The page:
4. Interpreting things of the spirit world as symbols.

    1. The world of the spirit is real, more real than this world. The spirit world came first. When we read about angels, demons, Hell, and Heaven, they are literal are intended to be read so.
    2. For example, some teach Hell is not a real place but rather a symbol for dissatisfaction and loneliness in life.
  5. “Spiritualizing” something that is referring to natural physical events.

    1. This is also a common mistake even among many Christians. They “spiritualize” a passage, i.e. turn something of the physical realm into the spirit realm, which completely destroys the meaning. (What really bothers me is that they even call it “spiritualizing” a passage, implying spiritual things are not real. Then they go on to interpret the passage in a very liberal and errant way.)
    2. An extreme example is the teaching of the Jehovah’s Witness cult, that Christ was not physically raised from the dead but rather spiritually raised only. This is a serious false doctrine that undermines the very essence of Christianity.
    3. However, a more common example among Christian Bible teachers is Amillennialism. Many do not believe the Bible is talking about a literal thousand years in Revelation 20 when the devil is bound and Jesus reigns on earth. They turn that into a symbol, saying Jesus  is “spiritually” reigning now, to follow denominational doctrine rather than God’s Word.
  6. Loosely interpreting a symbol to bash another group’s doctrine or to validate their own doctrine.

    1. Some interpret the Mark of the Beast 666 to bash any doctrine other than their own.
      1. For example, some groups falsely teach, if you worship on the wrong day, that is the Mark of the Beast.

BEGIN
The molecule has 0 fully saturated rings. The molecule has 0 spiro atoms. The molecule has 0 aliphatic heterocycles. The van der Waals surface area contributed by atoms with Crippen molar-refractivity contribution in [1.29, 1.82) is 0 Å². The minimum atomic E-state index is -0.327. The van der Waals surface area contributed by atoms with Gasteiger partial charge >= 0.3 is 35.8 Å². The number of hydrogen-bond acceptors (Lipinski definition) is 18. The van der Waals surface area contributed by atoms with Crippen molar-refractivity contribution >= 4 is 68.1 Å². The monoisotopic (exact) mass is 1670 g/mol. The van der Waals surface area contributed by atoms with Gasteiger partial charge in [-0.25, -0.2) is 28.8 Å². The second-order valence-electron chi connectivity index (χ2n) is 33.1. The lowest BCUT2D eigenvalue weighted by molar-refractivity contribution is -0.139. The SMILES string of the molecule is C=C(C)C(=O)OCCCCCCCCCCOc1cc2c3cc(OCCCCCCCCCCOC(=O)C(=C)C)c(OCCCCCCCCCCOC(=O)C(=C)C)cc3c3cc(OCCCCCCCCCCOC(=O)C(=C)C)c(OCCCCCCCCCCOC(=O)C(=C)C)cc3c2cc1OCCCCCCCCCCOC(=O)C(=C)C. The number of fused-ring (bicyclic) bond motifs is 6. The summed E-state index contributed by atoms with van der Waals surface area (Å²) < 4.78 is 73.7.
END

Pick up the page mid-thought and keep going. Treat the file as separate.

2. Some interpret the Cross to validate any doctrine they teach, whether there is a direct relationship to the Cross or not.
      1. For example, some teach regeneration is “the Cross,” justification is “the Cross,” sanctification is “the Cross,” renewing the mind is “the Cross,” persecution is “the Cross,” trials of life are “the Cross.” All of these are Bible doctrines individually, but not all of them have a direct relation to the Cross. Saying all of these are “the Cross” muddy’s the true meaning of the symbol, so much so that it begins to have no meaning at all.

OK, so we have learned some of the pitfalls of symbolism. But now let’s lay down some rules to abide by as we read our Bible and learn the wonders of Bible symbolism. This a very rewarding area of study, if done correctly. God’s Word is full of many symbols and allegories that bring confirmation to the open teachings of the Bible. There is no need to find some “new” revelation by forcing symbols that are not there. We have plenty of symbols that are obviously there which help us understand the depths of God’s revelation in written Scriptures with the help of the Holy Spirit.

Symbolic Interpretation Rules

  1. Do NOT use a symbol to establish a doctrine

    1. Doctrine can only be established by clear and explicit Scriptures – at least 2 Scriptures
    2. Symbols can only be used to confirm an already established doctrine
  2. The interpretation of a symbol cannot contradict ANY explicit Scripture.

    1. No matter how sure you think you are, or what you think you “heard from God,” if your interpretation of a symbol teaches something opposite of the plain teachings of the Bible, you are wrong.
  3. If a passage is obviously symbolic, look for the interpretation of that symbol within that passage first.

    1. After a symbolic passage, the Bible will sometimes tells you “this is the interpretation,” so do not deviate from that explicit interpretation.
  4.  If the interpretation is not explicitly given, look for the interpretation by examining the context of the passage in which it was given. Next, use other Bible passages which use the same symbolic thing to help interpret the meaning of that thing.

    1. You cannot just figure out a symbol with your head which lends itself to cultural bias. You must use the Bible to interpret the Bible. It is best practice to look the symbol up everywhere it is mentioned in the Bible to help you get a better understanding of the word used.
  5. The interpretation of any symbolic thing may not be the same throughout the Bible.

    1. The Bible may use a symbol to mean one thing in one passage but it may be interpreted differently in another passage. You must study the symbol thoroughly in all passages to interpret its meaning within each passage.
  6. The Holy Spirit is our guide.

    1. Pray as you interpret symbols. Pray in tongues to “get into the spirit” and God will reveal the meaning of Bible. But you must also objectively study His Word.
For further study of symbols, the best resource I have found is Kevin J. Conner’s book “Interpreting the Symbols and Types.